While The Matrix most certainly dazzles like Inception with its incredible action sequences and futuristic style, it falters in its attempt at sustaining intellectual uncertainty. Once we know the differences between the matrix and the desert of the real, viewers can feel secure in understanding the distinction. Inception denies us this certainty, instead opting for the discomfort of leaving questions unanswered and mysteries unsolved.

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13 Comments

  1. Incept the dream among shit squeaks … « Et tu, Ghost-Runner said,

    […] A collegue and friend of mine writes this whole scene to scene description on imdb. Talk about serious fanhood More dope on the movie is to be found  here and here! […]

  2. Inception regrets nothing « Feminist Music Geek said,

    […] I was intrigued. Caitlin at Dark Room raved about it, arguing that it bested The Matrix. Pioneer film theorists David Bordwell and Kristin […]

  3. Nave Torment said,

    The ambiguous end certainly establishes INCEPTION as a brilliant work of art. We are left speculating amongst ourselves, and that only creates an equally meta-fictional level of understanding. Coming out of INCEPTION (the film) we discuss the ending with our friends, as if we had just shared a dream ourselves. It’s brilliantly put together: a world very meticulously crafted.

    Just like the internal logic that pervades the narration. The totems, in my opinion, are false references. They give an impression of truth, that if a particular totem behaves in a particular way the person is no longer ‘dreaming’. However, throughout the film this is simply assumed and never explained. Arthur (Joseph-Gordon Levitt) explains it thus: the totems help us realize whether or not we are in “someone else’s dream”, not whether or not we are in a dream-state. Secondly, if Cobb’s top, or Arthur’s loaded die, Ariadne’s chess-piece, or Eames’ poker chips behave in certain ways pertaining to its weight, then it relies on gravity. In a dream-state, gravity does exist. It shifts, but it’s there. The totems are therefore inconclusive to anyone and simply provide a sense of closure to the wielder, but they are ultimately misleading. Finally, the top was, as Cobb says, originally Mal (Marion Cotillard)’s totem, not his own. That alone creates many startling facts, leading to exactly this blog’s assertion: MAL WAS RIGHT.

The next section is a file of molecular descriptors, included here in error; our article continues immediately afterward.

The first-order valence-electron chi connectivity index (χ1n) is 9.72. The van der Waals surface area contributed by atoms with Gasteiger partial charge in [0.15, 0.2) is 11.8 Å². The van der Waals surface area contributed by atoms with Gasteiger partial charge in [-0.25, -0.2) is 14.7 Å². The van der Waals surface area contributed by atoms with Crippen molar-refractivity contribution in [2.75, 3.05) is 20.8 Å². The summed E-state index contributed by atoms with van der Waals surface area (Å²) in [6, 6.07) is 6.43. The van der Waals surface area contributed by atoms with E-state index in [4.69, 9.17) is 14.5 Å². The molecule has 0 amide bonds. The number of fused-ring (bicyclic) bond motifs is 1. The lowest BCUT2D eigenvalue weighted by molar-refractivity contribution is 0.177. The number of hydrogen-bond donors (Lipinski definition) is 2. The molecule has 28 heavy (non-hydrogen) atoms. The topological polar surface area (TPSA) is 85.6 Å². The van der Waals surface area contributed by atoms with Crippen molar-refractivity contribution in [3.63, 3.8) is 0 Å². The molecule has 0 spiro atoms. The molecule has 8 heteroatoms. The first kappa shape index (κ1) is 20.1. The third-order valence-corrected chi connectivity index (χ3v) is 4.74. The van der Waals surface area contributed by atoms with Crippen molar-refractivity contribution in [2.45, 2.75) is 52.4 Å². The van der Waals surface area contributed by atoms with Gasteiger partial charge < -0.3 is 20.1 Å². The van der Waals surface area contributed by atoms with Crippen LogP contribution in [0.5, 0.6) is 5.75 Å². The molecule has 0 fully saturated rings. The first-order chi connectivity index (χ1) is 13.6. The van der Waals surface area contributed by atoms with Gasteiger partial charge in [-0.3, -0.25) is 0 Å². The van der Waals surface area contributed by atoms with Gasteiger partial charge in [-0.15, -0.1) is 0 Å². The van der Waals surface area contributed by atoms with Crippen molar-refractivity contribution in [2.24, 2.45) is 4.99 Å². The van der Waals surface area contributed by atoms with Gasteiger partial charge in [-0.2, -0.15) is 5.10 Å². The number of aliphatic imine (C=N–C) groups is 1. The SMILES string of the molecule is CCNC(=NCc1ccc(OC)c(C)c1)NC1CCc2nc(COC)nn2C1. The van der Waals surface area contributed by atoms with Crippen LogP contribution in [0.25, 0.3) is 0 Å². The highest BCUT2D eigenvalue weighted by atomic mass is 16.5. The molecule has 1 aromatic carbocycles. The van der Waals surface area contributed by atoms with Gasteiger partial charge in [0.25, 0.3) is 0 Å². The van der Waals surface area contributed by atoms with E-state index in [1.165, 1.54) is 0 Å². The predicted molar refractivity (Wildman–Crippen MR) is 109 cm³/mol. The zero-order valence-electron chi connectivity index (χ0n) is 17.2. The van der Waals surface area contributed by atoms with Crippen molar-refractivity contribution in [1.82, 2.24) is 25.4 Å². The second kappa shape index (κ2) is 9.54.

So, according to the internal logic of INCEPTION, what is a good indicator of dream-states? Cobb explains that it’s trying to figure out “how you got here”. By tracing the origin, so to speak. We know that Cobb does return to the United States and to his family because he (and the moviegoer) knows how he got there. But even scenes in ‘reality’ are jarring at best. The scene in Mombassa (where Cobb does spin the top but is interrupted by Saito in the bathroom) is so much like a dream scene I am confident that reality and dreaming are one and the same. Just look at the way the Sub-Con Militias die – with one bullet firmly in place, they drop without any reaction, a lifeless ragdoll. The agents of Cobal Engineering in Mobassa fall similarly. To be clear, if the only way of knowing whether or not I am dreaming is by ‘tracing the origin’, the best way (and perhaps the Matrix way) to do so is by trying to remember how I got here. How I came to be.

    And for the life of me, I can never know how I was born. The assumption, as existential as it might be, is jarring.

  4. ALex said,

    Inception + Matrix = Smart movies for stupid people

    Fight Club is better than both, that is an actual complex movie. Inception is a schlocky action blockbuster masquerading behind a thin veil of intelligence.

    I did like inception but it does not deserve the praise that it gets due to most characters such as Tom Hardy’s, Joseph Gordon-Levitt’s, Ken Watanabe’s, Ellen Page’s and the Doctor guy, have no character development what so ever they might as well be made of cardboard.

    • blah said,

      agreed

      • blah said,

        well, except that Fight Club is not a masterpiece either… it looks more like something extremely cynical made by a smart guy, but intended at stupid people as well.

    • zach said,

      Fight Club is close to a masterpiece. If you have a such a large cast character development need to be around the main protagonist which where is a lot of development there. Yes a little more development of the other cast would have been nice but when you only have to character, you better have a lot of development or the movie will flop.

      If you really saying fight club is ‘smart’ than inception, then you need to realize something, I saw fight club and got it the first time no sweat, and have never talk to anybody who didn’t ‘understand it’ but talked to several people who didn’t understand inception their first time around.

  5. Todd said,

    Really like this post c8. Thanks for shining the spotlight on the simulacrum theory 🙂

  6. Ghostwheel said,